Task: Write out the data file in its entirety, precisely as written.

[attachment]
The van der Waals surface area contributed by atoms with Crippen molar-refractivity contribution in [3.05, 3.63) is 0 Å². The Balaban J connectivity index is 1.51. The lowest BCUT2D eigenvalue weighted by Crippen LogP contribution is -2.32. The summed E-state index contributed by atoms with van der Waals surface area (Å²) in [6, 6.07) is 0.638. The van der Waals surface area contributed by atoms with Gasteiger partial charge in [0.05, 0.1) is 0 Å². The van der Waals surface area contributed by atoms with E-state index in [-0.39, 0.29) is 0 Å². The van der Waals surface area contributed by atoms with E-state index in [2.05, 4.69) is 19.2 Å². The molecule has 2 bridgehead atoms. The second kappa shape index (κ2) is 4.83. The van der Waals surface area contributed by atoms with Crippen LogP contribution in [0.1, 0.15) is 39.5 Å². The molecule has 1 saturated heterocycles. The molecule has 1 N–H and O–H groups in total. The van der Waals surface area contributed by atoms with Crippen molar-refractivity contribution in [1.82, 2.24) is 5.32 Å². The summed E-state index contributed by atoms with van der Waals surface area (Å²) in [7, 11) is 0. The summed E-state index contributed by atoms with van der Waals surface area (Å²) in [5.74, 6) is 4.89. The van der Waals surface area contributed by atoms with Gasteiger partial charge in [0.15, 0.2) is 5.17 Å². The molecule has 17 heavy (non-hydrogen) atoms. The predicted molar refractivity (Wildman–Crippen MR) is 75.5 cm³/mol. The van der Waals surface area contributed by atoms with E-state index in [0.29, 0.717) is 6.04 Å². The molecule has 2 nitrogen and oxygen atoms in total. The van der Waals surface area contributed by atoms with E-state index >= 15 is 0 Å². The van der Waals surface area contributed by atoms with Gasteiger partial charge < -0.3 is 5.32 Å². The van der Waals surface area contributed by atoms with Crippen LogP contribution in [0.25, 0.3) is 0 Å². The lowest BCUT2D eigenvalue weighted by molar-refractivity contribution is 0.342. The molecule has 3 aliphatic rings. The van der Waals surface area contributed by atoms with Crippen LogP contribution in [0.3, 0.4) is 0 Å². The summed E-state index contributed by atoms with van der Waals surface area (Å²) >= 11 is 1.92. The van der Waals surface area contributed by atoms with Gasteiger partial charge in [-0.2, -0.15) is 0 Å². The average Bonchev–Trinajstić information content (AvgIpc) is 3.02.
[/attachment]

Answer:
The van der Waals surface area contributed by atoms with Crippen molar-refractivity contribution in [3.05, 3.63) is 0 Å². The Balaban J connectivity index is 1.51. The lowest BCUT2D eigenvalue weighted by Crippen LogP contribution is -2.32. The summed E-state index contributed by atoms with van der Waals surface area (Å²) in [6, 6.07) is 0.638. The van der Waals surface area contributed by atoms with Gasteiger partial charge in [0.05, 0.1) is 0 Å². The van der Waals surface area contributed by atoms with E-state index in [-0.39, 0.29) is 0 Å². The van der Waals surface area contributed by atoms with E-state index in [2.05, 4.69) is 19.2 Å². The molecule has 2 bridgehead atoms. The second kappa shape index (κ2) is 4.83. The van der Waals surface area contributed by atoms with Crippen LogP contribution in [0.1, 0.15) is 39.5 Å². The molecule has 1 saturated heterocycles. The molecule has 1 N–H and O–H groups in total. The van der Waals surface area contributed by atoms with Crippen molar-refractivity contribution in [1.82, 2.24) is 5.32 Å². The summed E-state index contributed by atoms with van der Waals surface area (Å²) in [7, 11) is 0. The summed E-state index contributed by atoms with van der Waals surface area (Å²) in [5.74, 6) is 4.89. The van der Waals surface area contributed by atoms with Gasteiger partial charge in [0.15, 0.2) is 5.17 Å². The molecule has 17 heavy (non-hydrogen) atoms. The predicted molar refractivity (Wildman–Crippen MR) is 75.5 cm³/mol. The van der Waals surface area contributed by atoms with E-state index in [0.29, 0.717) is 6.04 Å². The molecule has 2 nitrogen and oxygen atoms in total. The van der Waals surface area contributed by atoms with E-state index >= 15 is 0 Å². The van der Waals surface area contributed by atoms with Gasteiger partial charge < -0.3 is 5.32 Å². The van der Waals surface area contributed by atoms with Crippen LogP contribution in [0.25, 0.3) is 0 Å². The lowest BCUT2D eigenvalue weighted by molar-refractivity contribution is 0.342. The molecule has 3 aliphatic rings. The van der Waals surface area contributed by atoms with Crippen LogP contribution in [0.3, 0.4) is 0 Å². The summed E-state index contributed by atoms with van der Waals surface area (Å²) >= 11 is 1.92. The van der Waals surface area contributed by atoms with Gasteiger partial charge in [-0.2, -0.15) is 0 Å². The average Bonchev–Trinajstić information content (AvgIpc) is 3.02.